Lance Armstrong warms up for the swimming leg of the 2011 Xterra World Championship triathlon in Kapalua, Hawaii (before he was banned from most competitions). This weekend, he'll swim in a Texas meet for masters swimmers.
Originally published on Thu April 4, 2013 11:27 am
Update at 11:15 a.m. ET. Armstrong Pulls Out:
After an objection was raised Thursday by FINA, swimming's international governing body, Lance Armstrong has withdrawn from a masters swim meet being held this weekend in Austin, Texas, The Associated Press and other news outlets are reporting.
Netflix has announced that the new "anthology" season of Arrested Development will arrive — all 15 episodes at once — on May 26. The show, which ran on Fox from 2003 to 2006 and won an Emmy for Outstanding Comedy Series, will bring back its entire cast, including Jason Bateman, Will Arnett, Jeffrey Tambor, Michael Cera, David Cross, and many, many more.
On Thursday, a South Korean security guard kept watch as South Korean trucks waited to enter the Kaesong industrial complex in North Korea. For the second day, the North blocked the trucks and workers from the South from entering its territory.
Bear in mind that, as NPR's Louisa Lim has said, North Korea's regime is skilled at making threats. And fortunately, the most ominous of those threats have not been followed by action in recent decades.
With those caveats in mind, here are Thursday's developments in the latest round of provocative moves by the communist state. From Beijing, Louisa tells our Newscast Desk that:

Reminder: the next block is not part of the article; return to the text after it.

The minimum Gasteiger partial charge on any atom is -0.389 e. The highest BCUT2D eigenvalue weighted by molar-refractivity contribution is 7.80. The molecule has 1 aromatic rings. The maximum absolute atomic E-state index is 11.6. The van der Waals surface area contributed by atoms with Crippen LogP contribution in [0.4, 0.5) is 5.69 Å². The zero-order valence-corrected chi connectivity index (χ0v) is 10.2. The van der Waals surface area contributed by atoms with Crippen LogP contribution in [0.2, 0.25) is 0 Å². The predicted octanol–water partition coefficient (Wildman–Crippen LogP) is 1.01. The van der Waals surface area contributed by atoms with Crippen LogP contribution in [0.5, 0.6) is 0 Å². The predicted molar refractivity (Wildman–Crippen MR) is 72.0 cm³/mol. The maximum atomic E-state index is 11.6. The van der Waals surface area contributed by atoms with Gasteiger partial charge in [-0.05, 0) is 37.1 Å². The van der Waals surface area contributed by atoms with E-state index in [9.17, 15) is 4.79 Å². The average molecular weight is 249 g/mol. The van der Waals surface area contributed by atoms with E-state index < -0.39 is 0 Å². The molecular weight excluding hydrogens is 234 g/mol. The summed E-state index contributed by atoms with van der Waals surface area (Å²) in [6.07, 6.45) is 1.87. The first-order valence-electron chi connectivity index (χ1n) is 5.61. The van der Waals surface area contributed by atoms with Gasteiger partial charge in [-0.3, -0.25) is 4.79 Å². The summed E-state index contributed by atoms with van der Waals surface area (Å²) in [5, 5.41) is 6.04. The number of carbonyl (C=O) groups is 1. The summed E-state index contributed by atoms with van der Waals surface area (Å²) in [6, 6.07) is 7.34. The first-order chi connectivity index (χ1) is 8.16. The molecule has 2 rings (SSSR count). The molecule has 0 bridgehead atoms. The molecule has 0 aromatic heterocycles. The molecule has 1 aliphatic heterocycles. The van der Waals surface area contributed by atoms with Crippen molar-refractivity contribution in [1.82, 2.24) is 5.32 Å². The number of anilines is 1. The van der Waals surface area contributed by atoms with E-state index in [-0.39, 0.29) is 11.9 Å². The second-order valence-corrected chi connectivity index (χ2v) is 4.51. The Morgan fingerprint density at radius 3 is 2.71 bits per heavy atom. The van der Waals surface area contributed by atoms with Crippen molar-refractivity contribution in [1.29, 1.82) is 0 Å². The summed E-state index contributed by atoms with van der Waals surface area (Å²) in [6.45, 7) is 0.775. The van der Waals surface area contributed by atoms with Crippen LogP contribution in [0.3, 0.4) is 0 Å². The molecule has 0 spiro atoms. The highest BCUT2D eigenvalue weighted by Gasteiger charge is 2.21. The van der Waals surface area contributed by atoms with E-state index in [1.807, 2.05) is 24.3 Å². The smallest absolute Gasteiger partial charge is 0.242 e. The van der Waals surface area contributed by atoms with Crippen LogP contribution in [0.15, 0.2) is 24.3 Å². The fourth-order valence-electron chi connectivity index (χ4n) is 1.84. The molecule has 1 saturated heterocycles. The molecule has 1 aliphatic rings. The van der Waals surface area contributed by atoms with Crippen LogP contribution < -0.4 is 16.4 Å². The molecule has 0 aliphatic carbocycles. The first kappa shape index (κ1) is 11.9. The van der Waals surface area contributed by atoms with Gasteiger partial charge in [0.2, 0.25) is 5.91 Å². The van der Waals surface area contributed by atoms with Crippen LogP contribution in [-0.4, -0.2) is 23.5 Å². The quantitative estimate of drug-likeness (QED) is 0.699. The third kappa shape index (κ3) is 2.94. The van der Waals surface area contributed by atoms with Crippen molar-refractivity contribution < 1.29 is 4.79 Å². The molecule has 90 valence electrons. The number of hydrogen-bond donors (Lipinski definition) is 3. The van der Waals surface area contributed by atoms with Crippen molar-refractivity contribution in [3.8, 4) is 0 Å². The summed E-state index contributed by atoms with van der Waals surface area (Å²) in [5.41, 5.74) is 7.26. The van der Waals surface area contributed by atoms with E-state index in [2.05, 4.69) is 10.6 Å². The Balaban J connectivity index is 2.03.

Washington is awash in rumors this week that the White House is planning major changes in the way the U.S. donates food to fight hunger in some of the world's poorest countries.
It has set off an emotional debate. Both sides say they are trying to save lives.
America's policies on food aid are singularly generous — and also unusually selfish. On the generous side, the U.S. spends roughly $1.5 billion every year to send food abroad, far more than any other country.
This undated publicity photo provided by Merchant Ivory Productions shows Oscar-winning screenwriter and award-winning novelist Ruth Prawer Jhabvala (center) with film director and producer Ismail Merchant (left) and director James Ivory in a studio. Jhabvala, 85, died in New York on Wednesday.
Ruth Prawer Jhabvala, the Oscar-winning screenwriter and Booker Prize-winning novelist, has died at her home in New York. She was 85.
NPR's Bob Mondello reported on her career for NPR's Newscast Desk:
"With the films of Merchant/Ivory, you tend to think first of period-perfect costumes and settings, but it was Ruth Prawer Jhabvala's scripts that gave them substance. She was witty, cultivated and could be wonderfully precise about class and propriety in her adaptations of, say, E.M. Forster.
With one-quarter of adults over age 45 taking cholesterol-lowering statin drugs, it figures that more than a few people would have trouble sticking with the program.
More than a few, actually.
A big new study of statin use in the real world found that 17 percent of patients taking the pills reported side effects, including muscle pain, nausea, and problems with their liver or nervous system.
That's a lot higher than the 5 to 10 percent reported in the randomized controlled trials that provided evidence for regulatory approval of the medicines.
The United States said it was sending its Terminal High Altitude Area Defense System to Guam in the coming weeks.
The move to deploy the missile defense system comes in response to continued heated rhetoric from North Korea. The BBC reports:
"The Pentagon said in a statement the missile system would be moved to Guam as a 'precautionary move to strengthen our regional defence posture against the North Korean regional ballistic missile threat.'